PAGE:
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I have the following linear optimization problem: Maximize $$\sum_{i=1}^{n}x_{i}B_{i}$$

subject to the constraints

$$a_{11}x_1+a_{12}x_2+\cdots+a_{1n}x_n \le l_1$$ $$...$$ $$a_{m1}x_1+a_{12}x_2+\cdots+a_{mn}x_n \le l_m$$

or more succinctly

$$\sum_{j=1}^{n}a_{ij}x_{j} \le l_i,\; i=1,\ldots,m $$

To give some context I produce Christmas hampers (I don't really but it makes the problem more realistic). Each Christmas hamper/basket is made from a set of products.

So I can produce $n$ different types of baskets out of $m$ different products. $B_i$ is the value of the basket, $i=1\ldots n$.

The cash value of product type $i$ that goes into making one basket of type $j$ is denoted by $a_{ij}$.

My current inventory for the $n$ products is given by $l_1,\ldots,l_n$.

As the problem stands it answers the question, what is the maximum gross profit I can make given my current inventory? The solution of this linear programming problem tells me how many baskets of each type to make, $x_1,\ldots,x_m$.

However suppose I have $C$ dollars to spend. Using this I can buy additional products to put into the baskets. That is create more baskets and increase my sales. The cost of each product is given by $b_1,\ldots,b_n$.

a) Is there a way I can extend the above linear programming problem so that I can determine how much of each product I should to purchase in order to maximize my sales?

b) At the moment I am maximizing my gross profit. I would also like to be able to maximize my net profit given by value of baskets produced minus the amount of additional products I purchased? I assume that my current inventory comes for free.

I would like to know how many of each basket to make (fractional baskets are allowed) and what additional products to buy given my current budget of $C$ dollars.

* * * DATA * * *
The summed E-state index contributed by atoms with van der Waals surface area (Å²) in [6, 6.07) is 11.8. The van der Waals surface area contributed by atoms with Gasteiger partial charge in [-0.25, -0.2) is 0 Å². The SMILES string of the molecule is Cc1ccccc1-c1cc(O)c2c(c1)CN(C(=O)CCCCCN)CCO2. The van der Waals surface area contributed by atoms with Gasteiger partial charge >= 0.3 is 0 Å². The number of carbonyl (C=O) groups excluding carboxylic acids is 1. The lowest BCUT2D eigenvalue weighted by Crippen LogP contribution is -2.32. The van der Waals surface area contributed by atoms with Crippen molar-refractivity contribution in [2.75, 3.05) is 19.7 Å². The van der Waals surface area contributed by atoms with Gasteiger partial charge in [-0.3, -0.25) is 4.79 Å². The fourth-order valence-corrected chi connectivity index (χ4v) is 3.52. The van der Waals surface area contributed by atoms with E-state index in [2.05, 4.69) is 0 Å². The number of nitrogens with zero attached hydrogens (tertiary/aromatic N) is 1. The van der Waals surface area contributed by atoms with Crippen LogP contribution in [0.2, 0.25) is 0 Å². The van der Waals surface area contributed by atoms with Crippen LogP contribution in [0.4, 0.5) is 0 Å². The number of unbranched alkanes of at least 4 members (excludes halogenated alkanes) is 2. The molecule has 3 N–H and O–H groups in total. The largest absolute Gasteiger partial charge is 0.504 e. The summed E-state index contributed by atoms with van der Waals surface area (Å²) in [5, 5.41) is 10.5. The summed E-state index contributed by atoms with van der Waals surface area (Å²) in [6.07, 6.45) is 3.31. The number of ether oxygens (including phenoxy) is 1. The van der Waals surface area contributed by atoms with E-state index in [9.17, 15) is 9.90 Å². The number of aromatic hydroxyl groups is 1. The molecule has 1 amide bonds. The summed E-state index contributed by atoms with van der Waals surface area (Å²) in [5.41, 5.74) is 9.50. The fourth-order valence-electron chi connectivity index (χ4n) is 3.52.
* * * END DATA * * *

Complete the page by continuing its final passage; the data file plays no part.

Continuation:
Can such a problem even be posed as a linear programming problem?

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  • $\begingroup$ @Ross Millikan - right you are $\endgroup$ – mark Dec 18 '14 at 16:13
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Sure. Define a new set of variables $q_i$ for the amount you buy of product $i$. You can make a new constraint that the total spent is less than $C$ as $\sum b_iq_i \le C$. The $l_i$'s in your existing constraints become $l_i+q_i$. Your function to maximize has the total spent subtracted to get the net profit, so is $(\sum x_iB_i)-(\sum b_iq_i)$.

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  • $\begingroup$ This is super cool! You have any good reference suggestions to go get some more modelling experience for these types of problems? $\endgroup$ – mark Dec 18 '14 at 22:14
  • $\begingroup$ No, I learned almost all I know about linear programming from the chapter in Numerical Recipes. Obsolete versions are free online. It is well written, but I know there are whole books on the subject. $\endgroup$ – Ross Millikan Dec 18 '14 at 23:05

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